It’s simple to use, but that simplicity can feel limiting if you want to do more complicated projects outside the scope of what the Game Boy can do, like non-chiptune music or higher image resolutions. But in my experience, what GB Studio really has going for it is its passionate community. It’s really cool to see what other people are up to on Discord! If Godot is the indie version of Walmart, GB Studio is that cool little video game hobbyist store on the corner that you hang out in afterschool with your friends.

I’ve tried game development before, but I think it’s good to advertise the specifics of why GB Studio is (in my opinion) the most accessible engine. Most other engines feel overwhelming. Even if I learn how to make something simple, I’m still somewhat discouraged because it will often look pretty bad visually and feel wise be a little bit off. The restrictions of the Game Boy means that even your worst attempt at pixel art will be exciting because the cohesion that the GB’s limited options bring make any project feel like something that is properly formed. I found this to be extremely encouraging in terms of reaching step one of actually completing an original project (which I never did with modern engines). Next, after I committed to making something simple because I knew I could at least make something that I’d actually be proud of putting together (which again, was crucial to actually sticking with a game dev project for me), I began to see just how in-depth and finely tuned I could make the project. Every project that I’ve made in GB Studio (1 completed, 1 put on hold and 1 about to be released very soon) has without fail grown in scope. This was very exciting because I was determined to make the best that I could in a project and that meant something really simple and small because that’s what I knew I could do with this engine and still have it feel like a strongly designed experience. So when I say that I steadily began to add more in, it was exciting because I only did that knowing that it was something I could actually do! Before I knew it, I learned so much about game dev through GB Studio, things that I thought I could only learn through a modern, “more serious” engine. If I were to attempt the same game in a modern engine that I’ve made in GB Studio, I would’ve felt discouraged because it’d feel like I somewhat sloppily put together some ideas I had into a mess of code. But with GB Studio, the limits made me eager to find out just how closely I can achieve what was in my imagination, and finding the ways to do so has been very rewarding. With this, I feel more confident that I am equipped with more knowledge and a better perspective to create a good game in a more modern engine! That being said, I will continue to enjoy GB Studio as a way to craft potent ideas into refined experiences, something that I very much value about the engine and the community surrounding it.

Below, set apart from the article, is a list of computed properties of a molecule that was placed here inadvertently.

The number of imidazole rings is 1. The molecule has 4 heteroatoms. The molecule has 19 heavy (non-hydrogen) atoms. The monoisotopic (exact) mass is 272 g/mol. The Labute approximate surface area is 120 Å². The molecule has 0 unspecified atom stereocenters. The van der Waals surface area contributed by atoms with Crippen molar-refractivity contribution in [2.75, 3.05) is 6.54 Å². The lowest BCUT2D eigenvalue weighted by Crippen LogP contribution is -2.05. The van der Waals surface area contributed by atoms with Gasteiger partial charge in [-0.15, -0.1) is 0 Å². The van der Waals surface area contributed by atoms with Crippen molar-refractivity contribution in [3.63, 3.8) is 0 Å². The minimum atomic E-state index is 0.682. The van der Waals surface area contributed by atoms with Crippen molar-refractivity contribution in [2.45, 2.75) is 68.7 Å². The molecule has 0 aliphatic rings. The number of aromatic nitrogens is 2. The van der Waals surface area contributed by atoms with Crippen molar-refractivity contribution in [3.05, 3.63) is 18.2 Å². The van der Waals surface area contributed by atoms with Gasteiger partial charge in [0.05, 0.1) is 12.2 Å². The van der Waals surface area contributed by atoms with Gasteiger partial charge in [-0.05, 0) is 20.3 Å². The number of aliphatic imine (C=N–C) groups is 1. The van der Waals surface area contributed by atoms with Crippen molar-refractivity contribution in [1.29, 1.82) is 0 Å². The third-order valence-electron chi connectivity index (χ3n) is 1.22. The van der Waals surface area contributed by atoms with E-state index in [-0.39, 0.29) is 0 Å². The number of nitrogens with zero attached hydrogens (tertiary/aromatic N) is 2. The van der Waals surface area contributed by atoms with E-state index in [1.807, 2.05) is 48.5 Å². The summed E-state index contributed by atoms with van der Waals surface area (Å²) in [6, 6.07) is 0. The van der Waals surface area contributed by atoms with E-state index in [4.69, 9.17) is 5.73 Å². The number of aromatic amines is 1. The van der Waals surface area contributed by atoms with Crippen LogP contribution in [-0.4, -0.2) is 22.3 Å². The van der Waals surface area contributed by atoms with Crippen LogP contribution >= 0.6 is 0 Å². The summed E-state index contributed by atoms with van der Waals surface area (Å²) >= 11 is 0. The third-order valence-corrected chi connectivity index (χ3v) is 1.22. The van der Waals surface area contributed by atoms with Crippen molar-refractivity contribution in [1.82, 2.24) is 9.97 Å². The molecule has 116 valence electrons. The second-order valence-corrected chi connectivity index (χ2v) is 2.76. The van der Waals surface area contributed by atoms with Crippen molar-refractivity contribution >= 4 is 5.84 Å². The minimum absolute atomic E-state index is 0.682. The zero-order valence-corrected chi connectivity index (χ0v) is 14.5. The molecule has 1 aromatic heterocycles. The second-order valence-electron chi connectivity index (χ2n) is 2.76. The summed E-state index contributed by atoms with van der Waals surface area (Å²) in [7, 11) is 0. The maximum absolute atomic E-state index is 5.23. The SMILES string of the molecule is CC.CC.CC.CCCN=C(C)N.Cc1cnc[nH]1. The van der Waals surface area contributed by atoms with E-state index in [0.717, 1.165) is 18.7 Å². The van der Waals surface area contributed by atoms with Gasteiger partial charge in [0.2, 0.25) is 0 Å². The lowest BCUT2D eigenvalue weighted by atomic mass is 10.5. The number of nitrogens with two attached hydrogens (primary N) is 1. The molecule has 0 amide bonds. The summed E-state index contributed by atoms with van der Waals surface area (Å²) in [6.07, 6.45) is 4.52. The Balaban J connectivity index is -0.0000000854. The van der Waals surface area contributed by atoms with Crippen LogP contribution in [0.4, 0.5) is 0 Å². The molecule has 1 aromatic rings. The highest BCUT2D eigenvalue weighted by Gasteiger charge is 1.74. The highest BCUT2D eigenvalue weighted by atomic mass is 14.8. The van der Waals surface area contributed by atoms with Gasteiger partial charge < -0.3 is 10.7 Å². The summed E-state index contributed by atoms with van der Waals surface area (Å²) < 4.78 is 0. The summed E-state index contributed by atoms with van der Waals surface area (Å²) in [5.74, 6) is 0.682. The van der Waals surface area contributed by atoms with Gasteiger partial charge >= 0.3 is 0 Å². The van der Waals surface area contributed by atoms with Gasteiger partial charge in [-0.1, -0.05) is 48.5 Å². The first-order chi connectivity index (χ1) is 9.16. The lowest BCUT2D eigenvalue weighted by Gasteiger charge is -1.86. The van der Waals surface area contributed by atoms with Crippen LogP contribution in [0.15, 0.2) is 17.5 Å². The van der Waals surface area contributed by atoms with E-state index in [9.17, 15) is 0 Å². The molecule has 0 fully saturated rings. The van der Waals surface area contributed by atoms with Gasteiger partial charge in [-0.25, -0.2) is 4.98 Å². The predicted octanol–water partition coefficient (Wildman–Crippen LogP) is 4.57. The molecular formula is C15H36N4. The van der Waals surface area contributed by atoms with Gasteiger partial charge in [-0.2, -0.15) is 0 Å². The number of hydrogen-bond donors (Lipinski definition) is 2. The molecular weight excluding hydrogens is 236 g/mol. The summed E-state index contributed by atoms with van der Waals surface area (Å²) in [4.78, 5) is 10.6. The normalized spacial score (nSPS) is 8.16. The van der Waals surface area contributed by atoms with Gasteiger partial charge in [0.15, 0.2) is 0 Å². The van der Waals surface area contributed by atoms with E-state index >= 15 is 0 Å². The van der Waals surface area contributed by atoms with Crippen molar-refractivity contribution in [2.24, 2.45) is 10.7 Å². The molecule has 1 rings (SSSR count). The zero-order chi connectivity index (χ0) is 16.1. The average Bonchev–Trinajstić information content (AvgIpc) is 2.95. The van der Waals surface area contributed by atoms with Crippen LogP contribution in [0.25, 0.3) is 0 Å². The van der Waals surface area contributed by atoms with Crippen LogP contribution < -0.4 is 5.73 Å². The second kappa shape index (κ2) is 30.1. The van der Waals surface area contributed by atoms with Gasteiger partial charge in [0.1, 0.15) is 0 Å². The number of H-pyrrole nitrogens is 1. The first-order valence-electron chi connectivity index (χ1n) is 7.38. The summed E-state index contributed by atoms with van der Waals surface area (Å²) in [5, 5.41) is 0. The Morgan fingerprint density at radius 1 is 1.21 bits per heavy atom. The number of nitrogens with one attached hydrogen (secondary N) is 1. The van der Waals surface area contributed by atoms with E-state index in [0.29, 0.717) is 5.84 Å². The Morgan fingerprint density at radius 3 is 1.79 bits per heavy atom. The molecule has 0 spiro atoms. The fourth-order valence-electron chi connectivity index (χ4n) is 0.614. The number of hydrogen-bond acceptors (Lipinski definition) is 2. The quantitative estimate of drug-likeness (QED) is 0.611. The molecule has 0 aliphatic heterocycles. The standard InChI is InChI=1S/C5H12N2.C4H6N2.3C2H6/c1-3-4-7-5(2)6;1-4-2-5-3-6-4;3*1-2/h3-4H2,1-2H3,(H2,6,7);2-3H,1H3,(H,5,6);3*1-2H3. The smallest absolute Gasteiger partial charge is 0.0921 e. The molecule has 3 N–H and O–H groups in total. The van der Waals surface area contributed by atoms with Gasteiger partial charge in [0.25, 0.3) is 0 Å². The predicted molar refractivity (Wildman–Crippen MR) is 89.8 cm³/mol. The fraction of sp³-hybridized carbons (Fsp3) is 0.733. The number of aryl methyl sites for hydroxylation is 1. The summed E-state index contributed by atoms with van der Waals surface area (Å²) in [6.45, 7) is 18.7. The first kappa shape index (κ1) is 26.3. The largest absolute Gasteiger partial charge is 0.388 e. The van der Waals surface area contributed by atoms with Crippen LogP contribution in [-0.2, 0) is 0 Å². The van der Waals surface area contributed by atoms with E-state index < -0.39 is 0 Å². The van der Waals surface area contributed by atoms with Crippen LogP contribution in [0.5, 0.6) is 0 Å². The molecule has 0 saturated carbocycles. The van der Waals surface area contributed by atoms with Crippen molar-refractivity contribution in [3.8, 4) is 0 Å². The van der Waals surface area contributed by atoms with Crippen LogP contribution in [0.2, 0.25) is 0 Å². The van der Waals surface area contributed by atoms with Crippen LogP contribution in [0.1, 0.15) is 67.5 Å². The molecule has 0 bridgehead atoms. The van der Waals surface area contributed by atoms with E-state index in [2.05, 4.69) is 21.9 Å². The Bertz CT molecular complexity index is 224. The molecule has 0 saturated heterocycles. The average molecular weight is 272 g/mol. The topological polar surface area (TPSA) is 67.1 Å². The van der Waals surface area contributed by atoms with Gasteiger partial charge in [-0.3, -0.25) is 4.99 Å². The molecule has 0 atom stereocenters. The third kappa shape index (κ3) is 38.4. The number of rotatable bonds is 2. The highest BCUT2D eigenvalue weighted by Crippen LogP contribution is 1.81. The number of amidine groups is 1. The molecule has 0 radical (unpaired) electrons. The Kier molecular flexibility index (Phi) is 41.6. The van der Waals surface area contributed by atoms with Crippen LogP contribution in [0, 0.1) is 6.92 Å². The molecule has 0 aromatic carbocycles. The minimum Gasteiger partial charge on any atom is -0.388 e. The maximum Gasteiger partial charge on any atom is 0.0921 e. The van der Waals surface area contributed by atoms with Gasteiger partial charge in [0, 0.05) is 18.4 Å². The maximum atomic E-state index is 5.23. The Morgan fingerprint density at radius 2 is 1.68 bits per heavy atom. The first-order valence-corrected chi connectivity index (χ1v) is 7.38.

I’m very new, but I wouldn’t have been able to get started without GBSC’s beginner articles making it all click for me. No amount of quick/easy tips & tricks videos can replace a well-written explanation of the fundamentals. As soon as I read and understood the article on variables, it was like my third eye opened and suddenly I had tons of ideas I wanted to open up GB Studio to try and test. I love this website and think it’s one of the best resources this community has and deserves our support.

I love how easy it is to get into and the limitations of it breeds so much creativity!

It’s so easy to use and the community is incredibly friendly and helpful!

Huge thanks to everyone who participated, you were super helpful! We’ll be keeping in mind your feedback to improve GB Studio Central!